Winner: Many of them are extremely enthusiastic about it. Some of the most popular programs we have are ones that blend information technology with other disciplines in engineering and humanities. But I sense that for a good number of students, IT is by now an old story. Some have grown wary of what they see as an over-emphasis on computing and computer networks in their education. A poll conducted by a sociologist on campus indicated that students still value the conventional features of teaching and learning more than they do computerized environments. Students listed as important such things as caring professors, fair tests and clear assignments. On the polling question that asked about computers integrated into the classroom, students responded that they didn't find it especially valuable, but that they were getting a whole lot of it. Remember, these are science and engineering students, most of whom have grown up with computers.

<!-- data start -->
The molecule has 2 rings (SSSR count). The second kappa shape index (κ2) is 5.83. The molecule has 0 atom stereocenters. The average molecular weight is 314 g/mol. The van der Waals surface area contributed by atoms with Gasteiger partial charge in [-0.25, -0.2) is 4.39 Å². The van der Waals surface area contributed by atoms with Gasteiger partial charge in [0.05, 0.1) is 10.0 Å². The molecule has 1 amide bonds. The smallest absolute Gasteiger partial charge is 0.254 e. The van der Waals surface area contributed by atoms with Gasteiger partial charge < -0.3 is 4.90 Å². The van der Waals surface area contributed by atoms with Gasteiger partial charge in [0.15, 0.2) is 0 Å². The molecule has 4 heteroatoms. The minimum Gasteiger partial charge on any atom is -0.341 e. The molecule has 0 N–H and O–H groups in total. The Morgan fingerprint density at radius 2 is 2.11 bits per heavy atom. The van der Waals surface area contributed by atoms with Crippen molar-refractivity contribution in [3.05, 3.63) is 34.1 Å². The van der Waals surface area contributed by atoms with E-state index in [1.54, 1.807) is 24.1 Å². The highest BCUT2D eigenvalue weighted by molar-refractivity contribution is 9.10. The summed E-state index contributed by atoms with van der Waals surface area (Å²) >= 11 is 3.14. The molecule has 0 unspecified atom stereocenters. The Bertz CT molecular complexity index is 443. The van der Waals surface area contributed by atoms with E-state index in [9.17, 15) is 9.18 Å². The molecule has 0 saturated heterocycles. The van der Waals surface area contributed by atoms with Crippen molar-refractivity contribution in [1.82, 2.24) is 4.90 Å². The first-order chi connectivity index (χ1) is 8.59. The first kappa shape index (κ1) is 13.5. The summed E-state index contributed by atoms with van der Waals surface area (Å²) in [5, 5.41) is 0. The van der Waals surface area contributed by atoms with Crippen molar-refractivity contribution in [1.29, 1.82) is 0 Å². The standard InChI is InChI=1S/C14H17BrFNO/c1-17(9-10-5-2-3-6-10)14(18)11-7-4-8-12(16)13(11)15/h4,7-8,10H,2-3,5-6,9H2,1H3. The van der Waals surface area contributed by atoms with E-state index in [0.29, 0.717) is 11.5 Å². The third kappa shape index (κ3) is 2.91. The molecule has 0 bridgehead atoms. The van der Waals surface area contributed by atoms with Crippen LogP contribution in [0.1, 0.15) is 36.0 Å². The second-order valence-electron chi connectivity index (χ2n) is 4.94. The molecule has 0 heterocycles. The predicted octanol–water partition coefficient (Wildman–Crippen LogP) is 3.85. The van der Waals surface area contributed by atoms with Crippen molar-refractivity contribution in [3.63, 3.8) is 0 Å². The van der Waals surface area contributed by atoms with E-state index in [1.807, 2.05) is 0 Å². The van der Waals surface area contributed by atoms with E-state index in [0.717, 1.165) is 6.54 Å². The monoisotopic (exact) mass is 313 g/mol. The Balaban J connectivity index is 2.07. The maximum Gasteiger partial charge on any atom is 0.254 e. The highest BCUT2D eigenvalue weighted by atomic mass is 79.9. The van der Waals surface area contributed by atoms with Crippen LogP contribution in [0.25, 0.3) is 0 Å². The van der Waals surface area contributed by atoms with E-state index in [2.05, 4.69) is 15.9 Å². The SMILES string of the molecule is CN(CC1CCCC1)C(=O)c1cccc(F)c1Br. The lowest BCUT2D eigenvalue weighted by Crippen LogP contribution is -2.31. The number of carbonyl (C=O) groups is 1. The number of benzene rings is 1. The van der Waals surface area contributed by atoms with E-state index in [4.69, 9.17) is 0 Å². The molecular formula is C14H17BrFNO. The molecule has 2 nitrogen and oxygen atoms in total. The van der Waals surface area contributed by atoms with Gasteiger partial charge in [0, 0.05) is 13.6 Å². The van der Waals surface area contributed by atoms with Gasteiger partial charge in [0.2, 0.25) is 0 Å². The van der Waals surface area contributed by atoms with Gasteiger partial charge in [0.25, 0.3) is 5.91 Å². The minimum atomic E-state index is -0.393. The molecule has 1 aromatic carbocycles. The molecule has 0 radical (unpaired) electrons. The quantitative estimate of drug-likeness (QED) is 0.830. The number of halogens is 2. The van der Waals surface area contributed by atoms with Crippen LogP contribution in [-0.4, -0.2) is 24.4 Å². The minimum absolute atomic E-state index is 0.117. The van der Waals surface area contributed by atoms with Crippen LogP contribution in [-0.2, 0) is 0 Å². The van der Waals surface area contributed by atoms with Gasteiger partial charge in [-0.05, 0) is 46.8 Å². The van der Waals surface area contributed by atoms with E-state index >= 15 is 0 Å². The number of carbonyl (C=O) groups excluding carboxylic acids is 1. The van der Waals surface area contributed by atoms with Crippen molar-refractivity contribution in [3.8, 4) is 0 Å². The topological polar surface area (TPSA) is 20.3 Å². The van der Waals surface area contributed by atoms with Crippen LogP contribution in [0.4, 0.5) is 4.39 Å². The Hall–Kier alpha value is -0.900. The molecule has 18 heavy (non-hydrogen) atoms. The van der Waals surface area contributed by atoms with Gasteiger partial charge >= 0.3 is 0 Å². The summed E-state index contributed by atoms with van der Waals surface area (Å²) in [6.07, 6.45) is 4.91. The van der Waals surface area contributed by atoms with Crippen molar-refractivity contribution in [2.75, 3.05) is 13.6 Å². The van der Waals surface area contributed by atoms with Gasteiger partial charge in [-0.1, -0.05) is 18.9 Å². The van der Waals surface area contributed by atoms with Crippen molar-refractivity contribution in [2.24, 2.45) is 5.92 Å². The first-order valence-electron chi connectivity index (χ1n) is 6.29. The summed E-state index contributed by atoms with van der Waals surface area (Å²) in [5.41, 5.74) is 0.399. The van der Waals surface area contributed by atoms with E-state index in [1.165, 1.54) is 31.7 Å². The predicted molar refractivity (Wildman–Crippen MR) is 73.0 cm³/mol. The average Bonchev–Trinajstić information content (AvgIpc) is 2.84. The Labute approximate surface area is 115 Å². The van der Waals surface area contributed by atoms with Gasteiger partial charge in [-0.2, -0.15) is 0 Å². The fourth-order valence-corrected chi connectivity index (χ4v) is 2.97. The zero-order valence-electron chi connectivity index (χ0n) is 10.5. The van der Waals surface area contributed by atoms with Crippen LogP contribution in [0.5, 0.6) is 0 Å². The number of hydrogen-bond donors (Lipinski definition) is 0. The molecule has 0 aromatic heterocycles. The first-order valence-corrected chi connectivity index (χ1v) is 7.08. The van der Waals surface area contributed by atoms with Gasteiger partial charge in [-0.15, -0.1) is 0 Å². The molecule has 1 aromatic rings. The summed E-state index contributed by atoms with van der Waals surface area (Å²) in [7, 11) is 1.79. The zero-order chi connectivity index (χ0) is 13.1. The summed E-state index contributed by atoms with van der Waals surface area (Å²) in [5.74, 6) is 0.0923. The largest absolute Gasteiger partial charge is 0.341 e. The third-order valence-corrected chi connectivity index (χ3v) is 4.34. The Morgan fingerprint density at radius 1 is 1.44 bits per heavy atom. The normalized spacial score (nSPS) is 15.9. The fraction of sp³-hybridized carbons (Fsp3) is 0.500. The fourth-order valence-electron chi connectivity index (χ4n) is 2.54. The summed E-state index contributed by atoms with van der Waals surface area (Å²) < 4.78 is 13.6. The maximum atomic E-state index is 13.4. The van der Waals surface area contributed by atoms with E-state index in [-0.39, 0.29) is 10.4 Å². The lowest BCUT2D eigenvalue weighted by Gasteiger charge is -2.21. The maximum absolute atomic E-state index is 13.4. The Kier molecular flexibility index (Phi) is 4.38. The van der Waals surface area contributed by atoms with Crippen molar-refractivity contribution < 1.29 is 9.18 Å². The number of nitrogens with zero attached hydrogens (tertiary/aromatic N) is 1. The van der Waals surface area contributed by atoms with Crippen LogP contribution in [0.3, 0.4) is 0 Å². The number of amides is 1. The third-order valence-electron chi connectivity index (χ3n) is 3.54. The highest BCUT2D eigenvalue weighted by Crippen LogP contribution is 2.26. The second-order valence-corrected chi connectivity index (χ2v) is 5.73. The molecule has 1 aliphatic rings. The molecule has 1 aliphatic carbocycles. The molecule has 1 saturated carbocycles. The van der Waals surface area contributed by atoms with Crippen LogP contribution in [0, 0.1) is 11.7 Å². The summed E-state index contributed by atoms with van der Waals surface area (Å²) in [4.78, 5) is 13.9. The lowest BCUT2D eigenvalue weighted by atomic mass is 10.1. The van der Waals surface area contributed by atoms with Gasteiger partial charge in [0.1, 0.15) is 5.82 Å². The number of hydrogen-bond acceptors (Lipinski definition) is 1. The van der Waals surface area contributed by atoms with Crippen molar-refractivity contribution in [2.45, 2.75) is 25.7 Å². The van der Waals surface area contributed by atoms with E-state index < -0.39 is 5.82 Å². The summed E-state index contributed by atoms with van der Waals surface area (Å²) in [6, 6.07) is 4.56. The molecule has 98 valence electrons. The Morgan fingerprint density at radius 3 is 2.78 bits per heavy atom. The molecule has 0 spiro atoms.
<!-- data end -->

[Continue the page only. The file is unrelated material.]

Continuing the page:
When students arrive here and see what their college experience is actually about, the presence of various sorts of digital equipment in various rooms is less important than the real activities of teaching and learning. I sometimes ask students, "How valuable is it for you to create a Web page?" More often than not these days, they respond that it's a total waste of time.
ER: Is it not true that students also tend to say, "What's the value of philosophy? What's the value of archeology?"